Crabgrass is a warm-season annual grass that grows best in full sun in the heat of midsummer when desirable lawn grasses are often semi-dormant and offer little or no competition. Crabgrass overwinters as seed, comes up about mid-May or later, and is killed by the first hard frost in fall. It can be controlled in a number of ways, but the best defense against crabgrass is a thick, vigorously growing lawn that is mowed no closer than 2 1/2” for cool-season turfgrasses.

Fertilize the lawn in late summer or fall, and again in spring to develop a dense, healthy stand of grass. Fertilized bluegrass does not go into midsummer dormancy as soon as unfertilized bluegrass.

Pre-emergent applications (made when soil temperature is still below 60) are the best prevention. Pre-emergent applications are not recommended for areas where new grass seed is going to be planted during the first half of the growing season. Pre-emergent applications lose their effectiveness if the lawn is raked or disturbed during the first half of the growing season.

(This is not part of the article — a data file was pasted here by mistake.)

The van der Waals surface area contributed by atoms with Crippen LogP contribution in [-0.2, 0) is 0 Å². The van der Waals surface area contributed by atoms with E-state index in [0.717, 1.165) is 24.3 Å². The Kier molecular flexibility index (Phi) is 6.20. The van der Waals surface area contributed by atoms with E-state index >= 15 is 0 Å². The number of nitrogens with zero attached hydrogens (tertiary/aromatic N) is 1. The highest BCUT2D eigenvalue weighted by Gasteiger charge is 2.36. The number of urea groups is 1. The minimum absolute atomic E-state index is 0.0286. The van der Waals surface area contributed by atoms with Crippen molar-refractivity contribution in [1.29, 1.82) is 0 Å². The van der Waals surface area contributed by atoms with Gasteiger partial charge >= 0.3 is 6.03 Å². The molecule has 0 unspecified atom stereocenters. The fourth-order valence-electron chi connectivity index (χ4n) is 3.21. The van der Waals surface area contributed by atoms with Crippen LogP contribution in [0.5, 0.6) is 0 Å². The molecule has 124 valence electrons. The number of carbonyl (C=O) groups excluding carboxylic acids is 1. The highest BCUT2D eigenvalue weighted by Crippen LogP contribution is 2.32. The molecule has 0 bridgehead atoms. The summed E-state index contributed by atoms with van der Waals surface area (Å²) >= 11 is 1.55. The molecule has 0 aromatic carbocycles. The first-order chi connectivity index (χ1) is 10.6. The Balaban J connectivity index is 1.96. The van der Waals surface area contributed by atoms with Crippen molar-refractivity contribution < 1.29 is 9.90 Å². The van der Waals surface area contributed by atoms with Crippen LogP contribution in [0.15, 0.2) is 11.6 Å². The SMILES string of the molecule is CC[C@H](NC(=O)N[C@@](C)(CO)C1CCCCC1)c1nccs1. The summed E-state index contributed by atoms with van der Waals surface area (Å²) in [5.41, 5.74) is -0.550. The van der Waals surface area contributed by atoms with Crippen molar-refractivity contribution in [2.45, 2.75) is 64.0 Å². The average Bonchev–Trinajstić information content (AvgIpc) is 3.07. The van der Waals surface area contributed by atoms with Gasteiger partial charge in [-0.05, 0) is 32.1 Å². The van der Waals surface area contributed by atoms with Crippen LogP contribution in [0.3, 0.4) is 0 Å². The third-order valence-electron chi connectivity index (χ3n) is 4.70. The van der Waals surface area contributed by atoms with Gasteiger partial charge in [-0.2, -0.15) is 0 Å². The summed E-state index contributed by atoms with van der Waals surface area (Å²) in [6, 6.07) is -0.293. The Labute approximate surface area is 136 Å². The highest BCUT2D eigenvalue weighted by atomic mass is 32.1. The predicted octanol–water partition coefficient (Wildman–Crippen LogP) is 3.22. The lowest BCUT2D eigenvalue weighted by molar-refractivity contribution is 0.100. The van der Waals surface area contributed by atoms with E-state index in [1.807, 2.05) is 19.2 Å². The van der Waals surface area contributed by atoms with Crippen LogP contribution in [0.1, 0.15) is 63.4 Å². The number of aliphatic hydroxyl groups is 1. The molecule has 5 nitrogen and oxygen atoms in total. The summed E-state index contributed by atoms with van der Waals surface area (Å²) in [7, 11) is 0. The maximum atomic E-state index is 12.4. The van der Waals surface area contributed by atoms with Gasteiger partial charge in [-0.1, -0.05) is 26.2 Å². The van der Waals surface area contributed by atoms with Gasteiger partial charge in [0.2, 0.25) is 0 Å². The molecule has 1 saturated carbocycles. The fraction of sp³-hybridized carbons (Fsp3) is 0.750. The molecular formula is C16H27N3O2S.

Post-emergent crabgrass herbicides are also available. These are products that are applied after the crabgrass seed has sprouted. The herbicide Acclaim gives excellent crabgrass control with one application. This product should be applied when crabgrass is in the 3 to 4 leaf stage of development. Once crabgrass has become established during the growing season, it is best to leave it alone and it will die back in the fall. Next season, apply a pre-emergent herbicide to control it. Overseed areas that were heavily infested with crabgrass in early fall to help fill in those areas.

Crabgrass and droughts

Ever notice that crabgrass seems to thrive when the weather heats up and drought conditions appear? With the extreme heat and drought stress of summer and the loss of grass to things like billbug and brown patch, thin areas in many lawns are overtaken by crabgrass. This is likely large crabgrass, which tends to germinate later than smooth crabgrass. With ample moisture in early summer, lots of sunny days and high temperatures, crabgrass seeds that are present in these thinned areas are opportunistic and germinate. There is nothing to do about crabgrass late in the season. Because crabgrass is an annual plant, it will die out with a killing frost. Take note of the infested areas and be prepared to apply a pre-emergent organic or synthetic herbicide in those areas early next spring.

Need help with crabgrass control?

Contact NutriGreen — your local fertilization & weed control experts.